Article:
filed: November 5, 1982.
KEVIN CASSIDY, IN HIS OWN BEHALF AND IN BEHALF OF OTHERS SIMILARLY SITUATED, APPELLANT,
MONTGOMERY COUNTY, WILLIAM T. NICHOLAS, DISTRICT ATTORNEY OF MONTGOMERY COUNTY, JOHN J. NEWETT, CLERK OF COURTS OF MONTGOMERY COUNTY
No. 2526 October Term, 1979, Appeal from the Order of the Court of Common Pleas, Civil Division, of Montgomery County, December Term, 1979, No. 79-7424.
Martin J. Cunningham, Jr., Norristown, for appellant.
Logan M. Bullitt, IV, Norristown, for appellees.
Price, Wickersham and Lipez, JJ.
[ 306 Pa. Super. Page 224]
On April 5, 1977, appellant, Kevin Cassidy, was placed in the Accelerated Rehabilitative Disposition ("A.R.D.") program in Montgomery County. After a hearing, and pursuant to Pa.R.Crim.P. 175 et seq., the court ordered that further proceedings be deferred, conditioned upon a two year period of probation, payment of the costs of prosecution,
[ 306 Pa. Super. Page 225]
and payment of $300.00 "in restitution to the County for the cost of superintending the conditions." (R. 16a). Appellant and his attorney agreed to these conditions at the hearing. On April 2, 1979, Mr. Cassidy petitioned the court to dismiss all criminal charges against him, contending that he had successfully performed all of the conditions of the A.R.D. order, and on April 4, 1979, the court ordered that the charges be dismissed.
Three weeks later, appellant filed this class action in equity, contending that the imposition and collection of the $300.00 amount by Montgomery County and the other appellees was in violation of Pa.R.Crim.P. 182(a), which prohibits the conditioning of an A.R.D. order upon payment of a fine. He seeks recovery for himself and all others who have paid such sums to Montgomery County as conditions of A.R.D., together with interest from the date of payment. He also seeks injunctive relief against the district attorney, as well as attorney's fees and costs.
Appellees filed preliminary objections in the nature of a motion to strike and a demurrer, contending, inter alia, that the $300.00 collected was not a fine in violation of Rule 182(a), but rather a payment to the use of the county, and as such a permissible condition of A.R.D. Appellees' preliminary objections were sustained by a court en banc, and the complaint dismissed for failure to state a cause of action.*fn1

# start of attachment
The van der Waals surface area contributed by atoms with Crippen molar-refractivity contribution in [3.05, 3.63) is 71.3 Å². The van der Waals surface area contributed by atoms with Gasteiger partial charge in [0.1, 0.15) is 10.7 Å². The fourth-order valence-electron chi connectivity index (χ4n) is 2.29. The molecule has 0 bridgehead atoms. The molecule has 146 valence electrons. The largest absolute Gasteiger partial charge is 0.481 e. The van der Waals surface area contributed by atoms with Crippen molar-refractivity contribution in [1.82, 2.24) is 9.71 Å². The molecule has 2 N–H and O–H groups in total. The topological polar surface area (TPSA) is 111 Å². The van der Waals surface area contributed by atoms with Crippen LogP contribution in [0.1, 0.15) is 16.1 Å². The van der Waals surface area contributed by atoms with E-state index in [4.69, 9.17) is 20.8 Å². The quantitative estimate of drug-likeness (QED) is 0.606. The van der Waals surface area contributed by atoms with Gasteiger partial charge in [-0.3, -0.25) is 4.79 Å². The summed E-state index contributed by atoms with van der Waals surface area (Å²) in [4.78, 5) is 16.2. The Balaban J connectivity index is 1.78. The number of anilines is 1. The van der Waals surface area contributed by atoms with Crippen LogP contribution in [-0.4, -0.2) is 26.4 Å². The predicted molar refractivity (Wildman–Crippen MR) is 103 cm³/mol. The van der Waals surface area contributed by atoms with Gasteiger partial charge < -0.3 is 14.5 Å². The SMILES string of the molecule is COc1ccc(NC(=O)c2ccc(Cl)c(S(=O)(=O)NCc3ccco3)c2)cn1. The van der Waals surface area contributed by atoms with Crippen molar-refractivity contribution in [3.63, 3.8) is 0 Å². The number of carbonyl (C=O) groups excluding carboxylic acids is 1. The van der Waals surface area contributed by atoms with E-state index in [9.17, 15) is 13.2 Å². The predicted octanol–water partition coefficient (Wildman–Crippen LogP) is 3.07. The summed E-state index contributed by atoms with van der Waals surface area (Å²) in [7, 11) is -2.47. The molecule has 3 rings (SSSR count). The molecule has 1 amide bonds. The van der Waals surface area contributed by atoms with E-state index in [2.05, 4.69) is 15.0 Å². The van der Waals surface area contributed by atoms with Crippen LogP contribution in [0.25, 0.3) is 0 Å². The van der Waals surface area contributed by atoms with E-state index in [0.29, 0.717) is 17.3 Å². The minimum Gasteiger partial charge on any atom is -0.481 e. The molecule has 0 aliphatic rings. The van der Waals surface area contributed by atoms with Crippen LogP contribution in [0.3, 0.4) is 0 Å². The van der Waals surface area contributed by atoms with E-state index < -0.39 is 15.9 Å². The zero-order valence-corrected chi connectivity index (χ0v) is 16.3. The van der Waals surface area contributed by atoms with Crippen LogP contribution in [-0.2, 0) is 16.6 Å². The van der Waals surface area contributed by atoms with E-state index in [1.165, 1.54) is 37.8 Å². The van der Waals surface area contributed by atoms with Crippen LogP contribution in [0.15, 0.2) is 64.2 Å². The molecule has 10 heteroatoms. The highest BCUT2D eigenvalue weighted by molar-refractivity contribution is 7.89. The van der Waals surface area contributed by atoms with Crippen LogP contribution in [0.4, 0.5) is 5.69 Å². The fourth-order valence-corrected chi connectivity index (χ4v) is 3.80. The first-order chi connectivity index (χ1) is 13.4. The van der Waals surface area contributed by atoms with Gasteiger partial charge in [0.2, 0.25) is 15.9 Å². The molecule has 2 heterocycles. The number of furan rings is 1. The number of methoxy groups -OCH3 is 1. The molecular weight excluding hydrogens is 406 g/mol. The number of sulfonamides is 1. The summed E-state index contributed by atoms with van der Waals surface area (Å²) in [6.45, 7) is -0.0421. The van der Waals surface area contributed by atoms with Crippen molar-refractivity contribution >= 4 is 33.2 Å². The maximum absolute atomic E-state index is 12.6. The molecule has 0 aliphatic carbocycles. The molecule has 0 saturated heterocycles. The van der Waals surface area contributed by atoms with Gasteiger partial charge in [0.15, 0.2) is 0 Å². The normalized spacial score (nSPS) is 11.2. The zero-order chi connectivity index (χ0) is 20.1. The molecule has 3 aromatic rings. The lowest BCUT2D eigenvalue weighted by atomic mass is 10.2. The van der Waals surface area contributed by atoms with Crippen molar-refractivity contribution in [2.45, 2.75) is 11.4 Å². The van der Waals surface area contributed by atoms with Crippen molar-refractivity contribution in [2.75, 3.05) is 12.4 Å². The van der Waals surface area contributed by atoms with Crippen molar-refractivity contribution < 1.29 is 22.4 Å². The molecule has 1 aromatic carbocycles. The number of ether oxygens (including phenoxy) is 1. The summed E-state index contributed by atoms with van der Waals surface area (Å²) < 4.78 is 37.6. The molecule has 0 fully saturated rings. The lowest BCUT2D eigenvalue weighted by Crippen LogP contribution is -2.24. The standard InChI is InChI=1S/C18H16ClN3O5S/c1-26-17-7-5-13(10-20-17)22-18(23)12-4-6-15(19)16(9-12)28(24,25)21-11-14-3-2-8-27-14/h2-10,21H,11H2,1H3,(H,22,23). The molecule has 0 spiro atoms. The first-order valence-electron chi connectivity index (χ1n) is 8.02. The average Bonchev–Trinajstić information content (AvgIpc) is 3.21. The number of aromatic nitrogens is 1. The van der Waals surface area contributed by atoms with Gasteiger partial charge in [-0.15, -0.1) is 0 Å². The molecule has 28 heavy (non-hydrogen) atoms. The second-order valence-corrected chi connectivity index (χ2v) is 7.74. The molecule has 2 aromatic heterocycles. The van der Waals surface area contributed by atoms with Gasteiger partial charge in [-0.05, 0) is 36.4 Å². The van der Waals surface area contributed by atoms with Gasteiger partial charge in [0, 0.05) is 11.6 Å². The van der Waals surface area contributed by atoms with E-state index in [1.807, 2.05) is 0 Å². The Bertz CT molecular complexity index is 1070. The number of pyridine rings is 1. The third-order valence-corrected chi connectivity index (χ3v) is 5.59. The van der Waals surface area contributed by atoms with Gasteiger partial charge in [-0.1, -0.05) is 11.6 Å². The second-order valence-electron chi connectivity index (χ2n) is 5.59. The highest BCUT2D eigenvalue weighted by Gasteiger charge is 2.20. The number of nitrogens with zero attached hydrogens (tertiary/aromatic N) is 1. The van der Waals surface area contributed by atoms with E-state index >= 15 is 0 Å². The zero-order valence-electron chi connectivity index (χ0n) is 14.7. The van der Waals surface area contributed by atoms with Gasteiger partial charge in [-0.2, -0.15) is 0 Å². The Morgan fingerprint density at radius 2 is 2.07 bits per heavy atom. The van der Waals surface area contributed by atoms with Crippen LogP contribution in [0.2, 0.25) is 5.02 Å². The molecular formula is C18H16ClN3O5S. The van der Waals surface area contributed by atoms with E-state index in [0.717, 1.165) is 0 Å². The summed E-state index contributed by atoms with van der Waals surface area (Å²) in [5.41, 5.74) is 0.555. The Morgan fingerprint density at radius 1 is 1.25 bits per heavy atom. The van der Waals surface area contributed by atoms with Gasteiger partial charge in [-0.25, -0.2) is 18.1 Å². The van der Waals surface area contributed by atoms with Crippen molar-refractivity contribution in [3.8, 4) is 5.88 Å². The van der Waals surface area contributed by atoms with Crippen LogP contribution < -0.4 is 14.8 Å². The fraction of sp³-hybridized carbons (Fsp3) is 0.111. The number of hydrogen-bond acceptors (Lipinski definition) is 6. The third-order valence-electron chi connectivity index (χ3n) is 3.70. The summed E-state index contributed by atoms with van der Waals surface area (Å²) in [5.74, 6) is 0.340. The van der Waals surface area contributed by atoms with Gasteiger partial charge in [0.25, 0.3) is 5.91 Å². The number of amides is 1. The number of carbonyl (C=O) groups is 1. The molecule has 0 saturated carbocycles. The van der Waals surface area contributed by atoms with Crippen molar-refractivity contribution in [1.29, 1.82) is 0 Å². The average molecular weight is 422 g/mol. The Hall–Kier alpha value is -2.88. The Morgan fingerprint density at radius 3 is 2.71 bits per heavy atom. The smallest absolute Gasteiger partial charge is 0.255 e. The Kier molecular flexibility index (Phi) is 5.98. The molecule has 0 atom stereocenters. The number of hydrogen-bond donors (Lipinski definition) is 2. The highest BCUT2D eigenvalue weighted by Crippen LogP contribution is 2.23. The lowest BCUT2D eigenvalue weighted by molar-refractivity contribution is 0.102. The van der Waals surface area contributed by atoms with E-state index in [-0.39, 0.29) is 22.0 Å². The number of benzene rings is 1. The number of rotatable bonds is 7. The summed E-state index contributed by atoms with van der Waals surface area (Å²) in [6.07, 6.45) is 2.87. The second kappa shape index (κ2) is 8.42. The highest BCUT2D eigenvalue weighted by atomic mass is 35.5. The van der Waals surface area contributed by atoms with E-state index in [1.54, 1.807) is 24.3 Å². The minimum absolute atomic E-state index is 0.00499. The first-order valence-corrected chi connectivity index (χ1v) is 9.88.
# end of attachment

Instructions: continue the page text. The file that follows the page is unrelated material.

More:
Appellant maintains that a cost to the use of the county is not a permissible condition of A.R.D. under Rule 182(a), and also argues that in characterizing the $300.00 payment as a cost to the use of the county, rather than a fine, the court below improperly resolved a question of fact against him to
[ 306 Pa. Super. Page 226]
grant a demurrer. We disagree with both contentions and affirm.
Pa.R.Crim.P. 182(a) provides:
The conditions of the program may be such as may be imposed with respect to probation after conviction of a crime, including restitution and costs, and may include other conditions agreed to by the parties, except that a fine may not be imposed.
At the time this rule was adopted (Rule 182 became effective May 24, 1972), a body of case law existed to the effect that a fine could not be imposed as a condition of probation. Commonwealth v. Martin, 262 Pa. Superior Ct. 113, 119-120 n. 7, 396 A.2d 671, 674 n. 7 (1978); Commonwealth v. Rooney, 233 Pa. Superior Ct. 225, 335 A.2d 710 (1975); Commonwealth v. Peterson, 172 Pa. Superior Ct. 341, 94 A.2d 582 (1953). The rationale for this principle was that since a fine was deemed a sentence, the imposition of a prison term upon revocation of probation, would constitute an illegal imposition of two sentences for the same offense. Commonwealth v. Ferguson, 201 Pa. Superior Ct. 649, 193 A.2d 657 (1963); Commonwealth v. Peterson, 172 Pa. Superior Ct. at 345, 94 A.2d at 582.